It’s unlikely this will satisfy those who seek to drive a wedge between the Republican Party and Ron Paul supporters.  There will still be rabble-rouser who continue to attack Allen Alley, denounce the ORP Executive Committee, characterize the RNC as corrupt and just generally try to damage the only effective means to counter Barack Hussein Obama.

But here’s the bottom line; the Committee on Contests, in less than 24 hours, decided the ORP followed the rules, and the challengers didn’t.


UPDATE: August 23 2012 7:00pm

This writer was under the mistaken impression Monday’s meeting was the final step in the process, and it isn’t.  One more was held and at least one more is scheduled before the entire Convention decides on the issue next week.  During today’s regular Oregon Republican county leadership conference call, Chairman Alley reported ours is not the only challenge being considered, but it’s one that has successfully defended itself.  Louisiana and Maine have lost their challenges, having failed to document a clear audit process, procedures and adherence to the rules.  There are two take-sways from this:

  • The Committee on Contests isn’t a “rubber stamp”.  The evidence for and against the contesting perspectives were reviewed, considered and, at times, fiercely questioned.  If it didn’t meet criteria, the delegation suffered.
  • Oregon played by the rules.  If and only if that were true would the Committee have ruled in favor of the ORP.


Written by Jeffrey S. Smith

23 August 2012 at 5:45 am


with 4 comments

Dr. Ron Paul has a reputation for integrity – for being consistent with his beliefs, with being honest to Congress, the President and the American people, for being above-board in his dealings and a stickler for the rule of law.  Whatever else you might think about his perspectives and political persuasions, even his critics have to admit he’s above reproach.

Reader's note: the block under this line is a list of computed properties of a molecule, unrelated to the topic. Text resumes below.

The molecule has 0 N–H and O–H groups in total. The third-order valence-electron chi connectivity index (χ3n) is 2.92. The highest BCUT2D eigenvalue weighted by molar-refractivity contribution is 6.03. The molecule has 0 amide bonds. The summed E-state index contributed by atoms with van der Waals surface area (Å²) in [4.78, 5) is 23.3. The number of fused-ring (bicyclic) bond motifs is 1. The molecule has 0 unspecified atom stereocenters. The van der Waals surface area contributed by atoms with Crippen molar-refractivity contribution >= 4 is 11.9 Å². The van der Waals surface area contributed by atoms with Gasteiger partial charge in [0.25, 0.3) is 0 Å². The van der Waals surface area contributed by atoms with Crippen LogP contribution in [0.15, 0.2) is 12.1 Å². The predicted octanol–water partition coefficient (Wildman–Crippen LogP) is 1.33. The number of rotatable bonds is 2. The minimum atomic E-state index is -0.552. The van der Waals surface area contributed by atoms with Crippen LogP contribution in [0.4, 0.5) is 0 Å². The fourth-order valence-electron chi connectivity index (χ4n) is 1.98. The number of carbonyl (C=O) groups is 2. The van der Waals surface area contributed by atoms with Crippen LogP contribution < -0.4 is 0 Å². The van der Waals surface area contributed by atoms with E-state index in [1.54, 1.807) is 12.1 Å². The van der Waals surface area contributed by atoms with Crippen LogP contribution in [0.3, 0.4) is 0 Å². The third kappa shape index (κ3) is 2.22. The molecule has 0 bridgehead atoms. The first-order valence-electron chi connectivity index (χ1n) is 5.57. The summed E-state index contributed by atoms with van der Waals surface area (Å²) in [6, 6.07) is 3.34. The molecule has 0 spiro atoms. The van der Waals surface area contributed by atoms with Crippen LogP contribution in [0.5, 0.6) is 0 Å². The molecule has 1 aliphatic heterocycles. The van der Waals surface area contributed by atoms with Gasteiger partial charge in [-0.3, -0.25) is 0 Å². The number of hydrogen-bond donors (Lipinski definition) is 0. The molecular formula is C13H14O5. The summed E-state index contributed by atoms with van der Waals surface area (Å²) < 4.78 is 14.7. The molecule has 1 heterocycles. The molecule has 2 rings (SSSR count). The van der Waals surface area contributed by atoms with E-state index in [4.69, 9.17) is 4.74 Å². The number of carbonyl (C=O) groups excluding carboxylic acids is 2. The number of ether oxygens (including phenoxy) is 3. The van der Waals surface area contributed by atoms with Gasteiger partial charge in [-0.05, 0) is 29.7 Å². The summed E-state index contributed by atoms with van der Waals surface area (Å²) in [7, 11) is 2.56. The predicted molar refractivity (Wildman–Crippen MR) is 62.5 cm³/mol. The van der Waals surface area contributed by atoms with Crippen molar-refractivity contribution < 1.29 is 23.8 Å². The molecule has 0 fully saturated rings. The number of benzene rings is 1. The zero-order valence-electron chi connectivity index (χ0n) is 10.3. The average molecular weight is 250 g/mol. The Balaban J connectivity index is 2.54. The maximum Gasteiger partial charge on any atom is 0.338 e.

That, as it turns out, isn’t always the case with the more determined of his supporters.  Even four years ago, they stuffed ballots in straw polls and, disrupted conventions and delayed caucuses in an effort to get Dr. Paul nominated.  The effort continued and expanded this year, culminating in a scheme to elect “false flag” candidates to the Republican National Convention – people committed to Dr. Paul but running as Delegates and Alternates for other candidates.  In Oregon, this effort was frustrated by the adjournment of the District Convention on June 23rd; several of their candidates were elected as Delegates but Alternates were appointed by the ORP Executive Committee.

This blog has, in recent weeks, focused on this event and its ramifications so there’s no point in going over the details; articles and comments cover the differing perspectives well enough we don’t need to bo over the what and how.  The purpose of this article is to peel back the basic debate and talk a bit about the why.  After all, this isn’t the first time the Convention was truncated – it happened in CD3 in 2004 and CD1 in 2008 – but tis the first time there’s been this sort of controversy.  Up to this point, no one has really addressed why it’s such a big deal.